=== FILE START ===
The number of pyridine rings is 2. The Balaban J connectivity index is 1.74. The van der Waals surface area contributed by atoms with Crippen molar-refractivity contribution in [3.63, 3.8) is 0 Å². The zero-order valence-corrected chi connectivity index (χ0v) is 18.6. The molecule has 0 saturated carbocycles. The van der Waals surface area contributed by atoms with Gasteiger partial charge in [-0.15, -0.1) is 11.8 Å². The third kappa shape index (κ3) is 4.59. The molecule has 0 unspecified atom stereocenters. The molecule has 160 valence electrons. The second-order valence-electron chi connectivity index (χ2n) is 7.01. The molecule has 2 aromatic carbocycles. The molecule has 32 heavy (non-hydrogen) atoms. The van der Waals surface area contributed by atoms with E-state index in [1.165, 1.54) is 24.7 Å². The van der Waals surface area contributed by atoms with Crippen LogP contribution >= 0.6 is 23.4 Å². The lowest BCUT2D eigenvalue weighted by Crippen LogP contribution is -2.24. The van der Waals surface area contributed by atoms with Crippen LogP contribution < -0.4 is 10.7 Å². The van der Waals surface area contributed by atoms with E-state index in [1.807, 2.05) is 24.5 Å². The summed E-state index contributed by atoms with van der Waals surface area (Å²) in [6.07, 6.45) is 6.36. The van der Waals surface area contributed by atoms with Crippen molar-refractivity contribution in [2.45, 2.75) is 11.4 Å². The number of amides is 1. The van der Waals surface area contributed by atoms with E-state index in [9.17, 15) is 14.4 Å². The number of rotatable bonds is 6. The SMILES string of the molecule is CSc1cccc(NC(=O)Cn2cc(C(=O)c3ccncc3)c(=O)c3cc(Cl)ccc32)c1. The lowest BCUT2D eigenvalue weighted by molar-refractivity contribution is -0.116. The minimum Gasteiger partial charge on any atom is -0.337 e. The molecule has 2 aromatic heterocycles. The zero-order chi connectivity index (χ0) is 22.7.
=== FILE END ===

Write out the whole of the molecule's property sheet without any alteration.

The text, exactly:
The number of pyridine rings is 2. The Balaban J connectivity index is 1.74. The van der Waals surface area contributed by atoms with Crippen molar-refractivity contribution in [3.63, 3.8) is 0 Å². The zero-order valence-corrected chi connectivity index (χ0v) is 18.6. The molecule has 0 saturated carbocycles. The van der Waals surface area contributed by atoms with Gasteiger partial charge in [-0.15, -0.1) is 11.8 Å². The third kappa shape index (κ3) is 4.59. The molecule has 0 unspecified atom stereocenters. The molecule has 160 valence electrons. The second-order valence-electron chi connectivity index (χ2n) is 7.01. The molecule has 2 aromatic carbocycles. The molecule has 32 heavy (non-hydrogen) atoms. The van der Waals surface area contributed by atoms with E-state index in [1.165, 1.54) is 24.7 Å². The van der Waals surface area contributed by atoms with Crippen LogP contribution >= 0.6 is 23.4 Å². The lowest BCUT2D eigenvalue weighted by Crippen LogP contribution is -2.24. The van der Waals surface area contributed by atoms with Crippen LogP contribution < -0.4 is 10.7 Å². The van der Waals surface area contributed by atoms with E-state index in [1.807, 2.05) is 24.5 Å². The summed E-state index contributed by atoms with van der Waals surface area (Å²) in [6.07, 6.45) is 6.36. The van der Waals surface area contributed by atoms with Crippen molar-refractivity contribution in [2.45, 2.75) is 11.4 Å². The number of amides is 1. The van der Waals surface area contributed by atoms with E-state index in [9.17, 15) is 14.4 Å². The number of rotatable bonds is 6. The SMILES string of the molecule is CSc1cccc(NC(=O)Cn2cc(C(=O)c3ccncc3)c(=O)c3cc(Cl)ccc32)c1. The lowest BCUT2D eigenvalue weighted by molar-refractivity contribution is -0.116. The minimum Gasteiger partial charge on any atom is -0.337 e. The molecule has 2 aromatic heterocycles. The zero-order chi connectivity index (χ0) is 22.7.